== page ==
# Chain rule for the curl of a vector-valued function

I am looking for a vector expression for the curl of a composite vector-valued function. In other words $$\nabla\times\mathbf{A}(\mathbf{B}) = ?$$ In indicial notation, this can be written as $$\left(\nabla\times\mathbf{A}(\mathbf{B})\right)_i = -\epsilon_{ijk}\left(\frac{\partial A_k}{\partial B_n}\right)\frac{\partial B_n}{\partial x_j}$$ where $\epsilon_{ijk}$ is the Levi-Civita symbol and Einstein summation is used. so far, the simplest expression we could write was
$$\left(\nabla\times\mathbf{A}(\mathbf{B})\right)_i = \epsilon_{ijk}\left[\left(\frac{\partial\mathbf{A}}{\partial\mathbf{B}}\right)\cdot\left(\nabla\otimes\mathbf{B}\right)^T\right]_{jk}$$ where $\cdot$ is used to denote the usual matrix product and $\otimes$ the Kronecker outer product. Could this be written all in vector notation?

• That is to say, you want $\nabla \times (A \circ B)$? The curl of the composition? Mar 28, 2015 at 4:51
• Yes @Muphrid. For $A$ and $B$ both vector-valued functions. Mar 28, 2015 at 21:28
• I can't get anything nicer than what you have. May 27, 2015 at 13:43

I am not sure if this helps, but I just found that you can actually use the contracted epsilon identity to get a pretty good vector/dyadic representation of the chain rule. The nice thing about this particular identity (at least to me) is that it does what any good chain rule should do, and applies the operator in question to the argument.

Please allow me to preempt this by saying that I am not that familiar with the conventions of dyadic notation, but I will present what I have figured out in index notation form, so that if anyone wants to go in, and fix my notation, they will know how to. Anyway, here is what I found:

\begin{equation} \nabla \times \left(\mathbf{A} \circ \mathbf{B}\right) = -\left(\nabla_\mathbf{B}\cdot \mathbf{A}\right)\left(\nabla\times \mathbf{B}\right) + \left(\frac{\partial \mathbf{A}}{\partial \mathbf{B}}\right)^T\left(\nabla \times \mathbf{B}\right) + \left(\frac{\partial \mathbf{A}}{\partial \mathbf{B}}\right)^T \!\!\!\begin{array}{c} _\cdot \\ ^\times\end{array}\!\!\!\left(\nabla \mathbf{B}^T\right) \end{equation}

The vertical operator notation means that I am crossing the second index of the left tensor with the 1st index of the right tensor, and then contracting the 1st index of the left tensor with the 2nd index of the right tensor.

Working it out in index notation, we start with \begin{equation} \epsilon_{ijk}\frac{\partial A_j}{\partial B_l}\frac{\partial B_l}{\partial X_k} \end{equation}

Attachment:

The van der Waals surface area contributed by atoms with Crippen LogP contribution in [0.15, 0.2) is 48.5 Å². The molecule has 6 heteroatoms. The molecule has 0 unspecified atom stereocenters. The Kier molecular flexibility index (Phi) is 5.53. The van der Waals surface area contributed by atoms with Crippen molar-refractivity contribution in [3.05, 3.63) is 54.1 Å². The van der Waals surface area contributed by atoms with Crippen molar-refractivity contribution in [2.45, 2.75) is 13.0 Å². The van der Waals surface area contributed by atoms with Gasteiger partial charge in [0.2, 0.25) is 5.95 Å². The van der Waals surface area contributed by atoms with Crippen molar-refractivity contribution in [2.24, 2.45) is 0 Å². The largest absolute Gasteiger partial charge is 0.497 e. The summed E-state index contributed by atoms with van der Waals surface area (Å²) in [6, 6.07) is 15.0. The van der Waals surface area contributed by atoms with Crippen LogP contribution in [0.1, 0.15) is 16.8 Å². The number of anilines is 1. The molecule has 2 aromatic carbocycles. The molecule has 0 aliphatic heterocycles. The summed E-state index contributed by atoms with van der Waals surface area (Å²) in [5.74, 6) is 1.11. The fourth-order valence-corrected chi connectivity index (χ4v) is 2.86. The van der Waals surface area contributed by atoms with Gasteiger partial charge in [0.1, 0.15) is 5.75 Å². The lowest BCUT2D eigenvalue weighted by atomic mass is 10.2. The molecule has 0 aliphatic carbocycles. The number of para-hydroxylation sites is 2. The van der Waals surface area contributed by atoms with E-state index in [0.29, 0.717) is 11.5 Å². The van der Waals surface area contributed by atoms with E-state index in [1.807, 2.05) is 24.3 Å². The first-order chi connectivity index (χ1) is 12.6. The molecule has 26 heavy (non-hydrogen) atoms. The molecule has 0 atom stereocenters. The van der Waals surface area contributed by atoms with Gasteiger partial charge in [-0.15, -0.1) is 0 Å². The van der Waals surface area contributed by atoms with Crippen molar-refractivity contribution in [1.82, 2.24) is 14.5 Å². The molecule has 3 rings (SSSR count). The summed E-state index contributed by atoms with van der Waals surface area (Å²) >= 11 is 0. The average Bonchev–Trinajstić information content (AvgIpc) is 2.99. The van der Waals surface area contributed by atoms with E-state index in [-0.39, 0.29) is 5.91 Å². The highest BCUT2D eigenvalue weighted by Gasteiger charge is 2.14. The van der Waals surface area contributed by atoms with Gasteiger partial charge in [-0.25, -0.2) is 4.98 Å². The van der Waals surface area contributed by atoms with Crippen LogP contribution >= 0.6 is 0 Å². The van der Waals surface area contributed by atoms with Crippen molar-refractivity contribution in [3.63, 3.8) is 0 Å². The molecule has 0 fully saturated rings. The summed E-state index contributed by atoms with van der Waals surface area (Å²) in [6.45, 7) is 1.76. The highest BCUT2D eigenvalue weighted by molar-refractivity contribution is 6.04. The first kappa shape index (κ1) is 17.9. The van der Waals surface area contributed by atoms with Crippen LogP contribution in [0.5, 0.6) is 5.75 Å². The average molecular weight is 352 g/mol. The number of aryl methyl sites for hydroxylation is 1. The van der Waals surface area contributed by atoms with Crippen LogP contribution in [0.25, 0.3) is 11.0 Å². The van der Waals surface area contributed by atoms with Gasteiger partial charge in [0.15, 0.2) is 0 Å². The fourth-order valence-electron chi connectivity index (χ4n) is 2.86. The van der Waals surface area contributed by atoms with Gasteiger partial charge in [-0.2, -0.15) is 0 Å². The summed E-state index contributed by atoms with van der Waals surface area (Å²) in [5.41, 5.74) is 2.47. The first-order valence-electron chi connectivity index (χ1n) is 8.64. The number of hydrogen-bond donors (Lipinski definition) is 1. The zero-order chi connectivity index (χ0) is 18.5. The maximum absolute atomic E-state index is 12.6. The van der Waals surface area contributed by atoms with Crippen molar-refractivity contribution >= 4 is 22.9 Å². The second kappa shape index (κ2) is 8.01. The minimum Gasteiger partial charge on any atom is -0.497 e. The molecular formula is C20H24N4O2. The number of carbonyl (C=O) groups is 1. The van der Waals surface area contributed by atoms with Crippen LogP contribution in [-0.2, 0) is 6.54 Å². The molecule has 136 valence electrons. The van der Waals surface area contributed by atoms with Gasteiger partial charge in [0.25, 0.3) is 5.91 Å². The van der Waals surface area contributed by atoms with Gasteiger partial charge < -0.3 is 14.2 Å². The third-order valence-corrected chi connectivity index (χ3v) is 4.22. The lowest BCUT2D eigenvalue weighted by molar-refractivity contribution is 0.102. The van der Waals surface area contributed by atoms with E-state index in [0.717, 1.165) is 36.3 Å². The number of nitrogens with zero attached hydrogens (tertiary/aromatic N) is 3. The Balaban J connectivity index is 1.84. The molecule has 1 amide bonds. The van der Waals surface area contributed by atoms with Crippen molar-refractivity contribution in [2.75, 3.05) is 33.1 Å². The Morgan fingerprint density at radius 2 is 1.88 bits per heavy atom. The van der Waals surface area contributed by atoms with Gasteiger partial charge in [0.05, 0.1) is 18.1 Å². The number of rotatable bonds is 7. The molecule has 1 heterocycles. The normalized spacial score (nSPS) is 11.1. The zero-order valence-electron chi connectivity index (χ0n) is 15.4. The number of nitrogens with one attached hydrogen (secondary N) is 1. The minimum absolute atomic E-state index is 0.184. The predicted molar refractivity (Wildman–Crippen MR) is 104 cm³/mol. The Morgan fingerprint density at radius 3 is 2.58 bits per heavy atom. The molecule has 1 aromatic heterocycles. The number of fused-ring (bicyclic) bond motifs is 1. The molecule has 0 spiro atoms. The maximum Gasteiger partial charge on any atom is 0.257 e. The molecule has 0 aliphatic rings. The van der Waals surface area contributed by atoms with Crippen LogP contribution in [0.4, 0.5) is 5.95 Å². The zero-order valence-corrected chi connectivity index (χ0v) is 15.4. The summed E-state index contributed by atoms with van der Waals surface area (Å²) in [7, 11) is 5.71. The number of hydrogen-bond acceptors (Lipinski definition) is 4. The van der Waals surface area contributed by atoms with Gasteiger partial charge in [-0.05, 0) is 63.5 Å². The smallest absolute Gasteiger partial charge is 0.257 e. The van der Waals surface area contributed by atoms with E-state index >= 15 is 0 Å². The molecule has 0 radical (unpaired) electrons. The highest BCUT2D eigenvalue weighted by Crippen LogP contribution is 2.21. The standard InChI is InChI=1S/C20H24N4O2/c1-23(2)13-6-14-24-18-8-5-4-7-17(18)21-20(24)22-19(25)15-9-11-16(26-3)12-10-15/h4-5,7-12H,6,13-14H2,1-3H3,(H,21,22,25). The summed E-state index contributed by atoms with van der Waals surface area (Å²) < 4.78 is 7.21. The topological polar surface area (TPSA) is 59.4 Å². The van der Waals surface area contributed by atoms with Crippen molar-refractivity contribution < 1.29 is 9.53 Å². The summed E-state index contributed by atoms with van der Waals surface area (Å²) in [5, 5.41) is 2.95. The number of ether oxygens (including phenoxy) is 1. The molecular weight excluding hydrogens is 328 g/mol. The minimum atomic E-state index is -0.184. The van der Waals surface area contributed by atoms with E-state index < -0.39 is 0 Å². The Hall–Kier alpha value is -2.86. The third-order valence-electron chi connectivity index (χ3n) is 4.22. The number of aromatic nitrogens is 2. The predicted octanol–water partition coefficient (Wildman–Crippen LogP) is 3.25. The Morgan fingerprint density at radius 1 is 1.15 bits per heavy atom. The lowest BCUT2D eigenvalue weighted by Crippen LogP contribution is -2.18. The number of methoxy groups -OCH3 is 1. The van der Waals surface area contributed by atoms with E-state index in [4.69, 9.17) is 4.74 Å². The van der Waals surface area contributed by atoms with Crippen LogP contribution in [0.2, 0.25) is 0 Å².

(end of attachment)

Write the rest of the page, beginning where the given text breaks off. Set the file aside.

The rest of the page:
What we want is to have the levi-civita symbol apply to B. The first step for this is to "free" the l and k indices. We can do this, using the kronecker delta

\begin{equation} \epsilon_{ijk}\frac{\partial A_j}{\partial B_l}\frac{\partial B_l}{\partial X_k} = \delta_{k_0k_1}\delta_{l_0l_1}\epsilon_{ijk_0}\frac{\partial A_j}{\partial B_{l_0}}\frac{\partial B_{l_1}}{\partial X_{k_1}} \end{equation}

Now, we can get to the contracted epsilon identity by adding appropriate cancelling terms to the RHS:

\begin{equation} \left(\delta_{k_0k_1}\delta_{l_0l_1}\epsilon_{ijk_0}\frac{\partial A_j}{\partial B_{l_0}}\frac{\partial B_{l_1}}{\partial X_{k_1}} - \delta_{k_0l_1}\delta_{l_0k_1}\epsilon_{ijk_0}\frac{\partial A_j}{\partial B_{l_0}}\frac{\partial B_{l_1}}{\partial X_{k_1}}\right) + \delta_{k_0l_1}\delta_{l_0k_1}\epsilon_{ijk_0}\frac{\partial A_j}{\partial B_{l_0}}\frac{\partial B_{l_1}}{\partial X_{k_1}} \end{equation}

We can then use the contracted epsilon identity to rewrite this as

\begin{equation} \epsilon_{rk_0l_0}\epsilon_{rk_1l_1}\epsilon_{ijk_0}\frac{\partial A_j}{\partial B_{l_0}}\frac{\partial B_{l_1}}{\partial X_{k_1}} + \delta_{k_0l_1}\delta_{l_0k_1}\epsilon_{ijk_0}\frac{\partial A_j}{\partial B_{l_0}}\frac{\partial B_{l_1}}{\partial X_{k_1}} \end{equation}

Now, we are halfway there, for $\epsilon_{rk_1l_1}$ applies to $\frac{\partial B_{l_1}}{\partial X_{k_1}}$

Notice also, that when we juxtapose $\epsilon_{rk_0l_0}$ and $\epsilon_{ijk_0}$ we can apply the contracted epsilon identity once again. Combining these two facts gives us \begin{equation} \left(-\delta_{ri}\delta_{l_0j} + \delta_{rj}\delta_{l_0i}\right)\frac{\partial A_j}{\partial B_{l_0}}\epsilon_{rk_1l_1}\frac{\partial B_{l_1}}{\partial X_{k_1}} + \delta_{k_0l_1}\delta_{l_0k_1}\epsilon_{ijk_0}\frac{\partial A_j}{\partial B_{l_0}}\frac{\partial B_{l_1}}{\partial X_{k_1}} \end{equation}

The expression in vector/dyadic notation above follows directly from this.

If you really want it to have $$\nabla\times$$ and $$\nabla_\mathbf{B}$$ on it you can rewrite it as: $$\left(\nabla\times\mathbf{A}(\mathbf{B})\right)_{i}=\epsilon_{ijk}\left(\frac{\partial A_{k}}{\partial B_{n}}\right)\frac{\partial B_{n}}{\partial x_{j}}=\frac{\partial}{\partial x_{j}}\left(\epsilon_{ijk}\left(\frac{\partial A_{k}}{\partial B_{n}}\right)B_{n}\right)-\epsilon_{ijk}\left(\frac{\partial^{2}A_{k}}{\partial x_{j}\partial B_{n}}\right)B_{n}$$ $$=\epsilon_{ijk}\frac{\partial}{\partial x_{j}}\left(\left(\frac{\partial A_{k}}{\partial B_{n}}\right)B_{n}\right)-\epsilon_{ijk}\left(\frac{\partial}{\partial x_{j}}\left(\frac{\partial A_{k}}{\partial B_{n}}\right)\right)B_{n}=\nabla\times\left(\left(\nabla_{\mathbf{B}}\mathbf{A}\right)\mathbf{B}\right)-\left(\nabla\times\left(\nabla_{\mathbf{B}}\mathbf{A}\right)\right)\mathbf{B}$$ where I've used the "curl" of a matrix, $$\nabla\times\left(\nabla_{\mathbf{B}}\mathbf{A}\right)$$ (defined as a matrix whose columns are the curl of the columns of the original matrix).

By the way, where I put $$\left(\nabla_{\mathbf{B}}\mathbf{A}\right)\mathbf{B}$$ I mean the matrix product of the matrix $$\nabla_{\mathbf{B}}\mathbf{A}$$ ($$\mathbf{A}$$ changes between rows and $$\frac{\partial}{\partial x_j}$$ between columns) with the column vector $$\mathbf{B}$$.